Ever wonder what's in your glass of water—besides water? Unfortunately, the answer may be "plenty." The laws designed to guarantee clean drinking water are getting weaker by the day, and a new report from the advocacy-oriented nonprofit Environmental Working Group (EWG) reveals just how much contaminated drinking water is pumping through our nation's municipal water pipes.
The EWG reviewed 20 million water-quality tests from the past five years, and found that the water flowing to about 85 percent of the population contains 316 contaminants. Of those, 202 chemical contaminants are not regulated by the Environmental Protection Agency, meaning that any water supply can have any level of the pollutants and a municipality doesn't need to take action to remove them. In some cases, those pollutants are at low levels and don't cause harm to human health. In others, however, the problems could be serious. For example, perchlorate, a component of rocket fuel that was recently detected by the Centers for Disease Control and Prevention in nearly all Americans tested, is one of those unregulated chemicals, and it can interfere with the body's thyroid-hormone production, which could lead to metabolic disorders and diabetes.
EWG also used its data to rank cities with the best and worst water supplies, based on the number and concentrations of hazardous chemicals found. At the top of the list were Arlington, Texas; Providence, Rhode Island; Fort Worth, Texas; Charleston, South Carolina; and Boston, Massachusetts. The five worst? Reno, Nevada; Riverside County, California; Las Vegas, Nevada; Riverside (city water supply), California; and Pensacola, Florida.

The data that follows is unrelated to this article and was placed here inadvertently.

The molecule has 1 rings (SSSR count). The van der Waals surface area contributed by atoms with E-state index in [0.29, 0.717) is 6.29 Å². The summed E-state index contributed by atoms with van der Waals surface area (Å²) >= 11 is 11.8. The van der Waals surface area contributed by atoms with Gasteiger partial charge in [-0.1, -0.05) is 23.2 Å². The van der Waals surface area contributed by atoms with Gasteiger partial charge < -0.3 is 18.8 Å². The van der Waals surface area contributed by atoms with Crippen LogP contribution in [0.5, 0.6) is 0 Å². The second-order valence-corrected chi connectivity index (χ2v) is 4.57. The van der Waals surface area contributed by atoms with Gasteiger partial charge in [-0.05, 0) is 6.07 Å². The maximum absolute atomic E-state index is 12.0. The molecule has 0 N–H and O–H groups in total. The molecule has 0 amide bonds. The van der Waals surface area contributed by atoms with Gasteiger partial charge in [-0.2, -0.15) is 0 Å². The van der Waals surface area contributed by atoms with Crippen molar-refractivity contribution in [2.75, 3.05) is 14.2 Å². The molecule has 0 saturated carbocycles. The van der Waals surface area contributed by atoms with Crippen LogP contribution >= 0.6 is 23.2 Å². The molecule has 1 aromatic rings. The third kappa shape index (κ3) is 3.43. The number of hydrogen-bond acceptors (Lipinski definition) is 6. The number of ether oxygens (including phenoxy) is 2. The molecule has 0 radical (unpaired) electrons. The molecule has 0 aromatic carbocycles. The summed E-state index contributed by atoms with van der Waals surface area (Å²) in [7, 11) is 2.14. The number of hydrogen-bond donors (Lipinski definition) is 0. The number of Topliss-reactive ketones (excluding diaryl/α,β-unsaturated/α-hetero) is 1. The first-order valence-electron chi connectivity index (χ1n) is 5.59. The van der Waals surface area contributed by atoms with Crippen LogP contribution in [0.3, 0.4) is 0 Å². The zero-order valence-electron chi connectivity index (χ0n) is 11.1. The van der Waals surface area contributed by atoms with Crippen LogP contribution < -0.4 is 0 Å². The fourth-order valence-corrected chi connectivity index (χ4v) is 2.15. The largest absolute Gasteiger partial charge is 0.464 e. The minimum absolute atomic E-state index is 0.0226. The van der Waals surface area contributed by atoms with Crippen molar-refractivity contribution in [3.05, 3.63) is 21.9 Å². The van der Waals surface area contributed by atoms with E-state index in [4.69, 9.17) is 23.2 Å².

WHAT IT MEANS
As growing populations and climate change threaten the availability of clean drinking water, it's important to make sure the water we do have is clean and reliable. Unfortunately, the law that regulates our water, the Safe Drinking Water Act, is decidedly outdated: A recent analysis of drinking-water laws by The New York Times found that not a single contaminant has been added to the act's list of regulated chemicals since 2000. In some cases, where research has found that chemicals can be harmful at lower doses than previously believed, the standards for regulating those chemicals have remained unchanged since 1974 when the law went into affect. And new threats like hydraulic fracturing used in natural-gas drilling use chemicals exempt from regulation and could further pollute our drinking water.